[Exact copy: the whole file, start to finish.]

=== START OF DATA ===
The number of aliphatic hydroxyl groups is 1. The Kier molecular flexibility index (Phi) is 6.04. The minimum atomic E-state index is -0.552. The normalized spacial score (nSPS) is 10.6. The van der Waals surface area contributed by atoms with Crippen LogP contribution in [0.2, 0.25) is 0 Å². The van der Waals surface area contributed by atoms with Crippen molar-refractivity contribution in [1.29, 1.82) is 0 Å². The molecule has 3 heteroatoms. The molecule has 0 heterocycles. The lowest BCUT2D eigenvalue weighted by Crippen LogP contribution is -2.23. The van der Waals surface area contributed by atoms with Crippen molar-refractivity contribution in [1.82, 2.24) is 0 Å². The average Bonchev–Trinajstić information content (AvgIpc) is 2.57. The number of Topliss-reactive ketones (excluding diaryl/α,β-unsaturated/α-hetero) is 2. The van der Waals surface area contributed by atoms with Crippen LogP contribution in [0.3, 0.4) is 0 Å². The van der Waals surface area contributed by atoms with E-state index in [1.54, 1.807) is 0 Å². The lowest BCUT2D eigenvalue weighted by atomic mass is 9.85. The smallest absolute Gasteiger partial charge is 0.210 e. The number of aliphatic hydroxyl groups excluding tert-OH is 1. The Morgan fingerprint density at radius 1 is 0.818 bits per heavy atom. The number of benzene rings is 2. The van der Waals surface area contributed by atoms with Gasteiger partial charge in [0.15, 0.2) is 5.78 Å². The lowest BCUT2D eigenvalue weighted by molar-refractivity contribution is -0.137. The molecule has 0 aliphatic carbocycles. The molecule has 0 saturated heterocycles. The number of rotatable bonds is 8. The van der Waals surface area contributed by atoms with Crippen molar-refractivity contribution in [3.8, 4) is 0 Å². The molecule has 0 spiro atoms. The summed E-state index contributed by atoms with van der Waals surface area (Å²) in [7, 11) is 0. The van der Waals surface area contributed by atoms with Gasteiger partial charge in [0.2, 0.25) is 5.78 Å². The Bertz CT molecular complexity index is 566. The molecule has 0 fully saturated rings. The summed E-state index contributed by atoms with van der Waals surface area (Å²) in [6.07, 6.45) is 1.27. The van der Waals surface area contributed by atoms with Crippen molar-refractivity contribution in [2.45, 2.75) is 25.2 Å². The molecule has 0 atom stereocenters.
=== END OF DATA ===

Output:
The number of aliphatic hydroxyl groups is 1. The Kier molecular flexibility index (Phi) is 6.04. The minimum atomic E-state index is -0.552. The normalized spacial score (nSPS) is 10.6. The van der Waals surface area contributed by atoms with Crippen LogP contribution in [0.2, 0.25) is 0 Å². The van der Waals surface area contributed by atoms with Crippen molar-refractivity contribution in [1.29, 1.82) is 0 Å². The molecule has 3 heteroatoms. The molecule has 0 heterocycles. The lowest BCUT2D eigenvalue weighted by Crippen LogP contribution is -2.23. The van der Waals surface area contributed by atoms with Crippen molar-refractivity contribution in [1.82, 2.24) is 0 Å². The average Bonchev–Trinajstić information content (AvgIpc) is 2.57. The number of Topliss-reactive ketones (excluding diaryl/α,β-unsaturated/α-hetero) is 2. The van der Waals surface area contributed by atoms with Crippen LogP contribution in [0.3, 0.4) is 0 Å². The van der Waals surface area contributed by atoms with E-state index in [1.54, 1.807) is 0 Å². The lowest BCUT2D eigenvalue weighted by atomic mass is 9.85. The smallest absolute Gasteiger partial charge is 0.210 e. The number of aliphatic hydroxyl groups excluding tert-OH is 1. The Morgan fingerprint density at radius 1 is 0.818 bits per heavy atom. The number of benzene rings is 2. The van der Waals surface area contributed by atoms with Gasteiger partial charge in [0.15, 0.2) is 5.78 Å². The lowest BCUT2D eigenvalue weighted by molar-refractivity contribution is -0.137. The molecule has 0 aliphatic carbocycles. The molecule has 0 saturated heterocycles. The number of rotatable bonds is 8. The van der Waals surface area contributed by atoms with Crippen molar-refractivity contribution in [3.8, 4) is 0 Å². The molecule has 0 spiro atoms. The summed E-state index contributed by atoms with van der Waals surface area (Å²) in [7, 11) is 0. The van der Waals surface area contributed by atoms with Gasteiger partial charge in [0.2, 0.25) is 5.78 Å². The Bertz CT molecular complexity index is 566. The molecule has 0 fully saturated rings. The summed E-state index contributed by atoms with van der Waals surface area (Å²) in [6.07, 6.45) is 1.27. The van der Waals surface area contributed by atoms with Crippen molar-refractivity contribution in [2.45, 2.75) is 25.2 Å². The molecule has 0 atom stereocenters.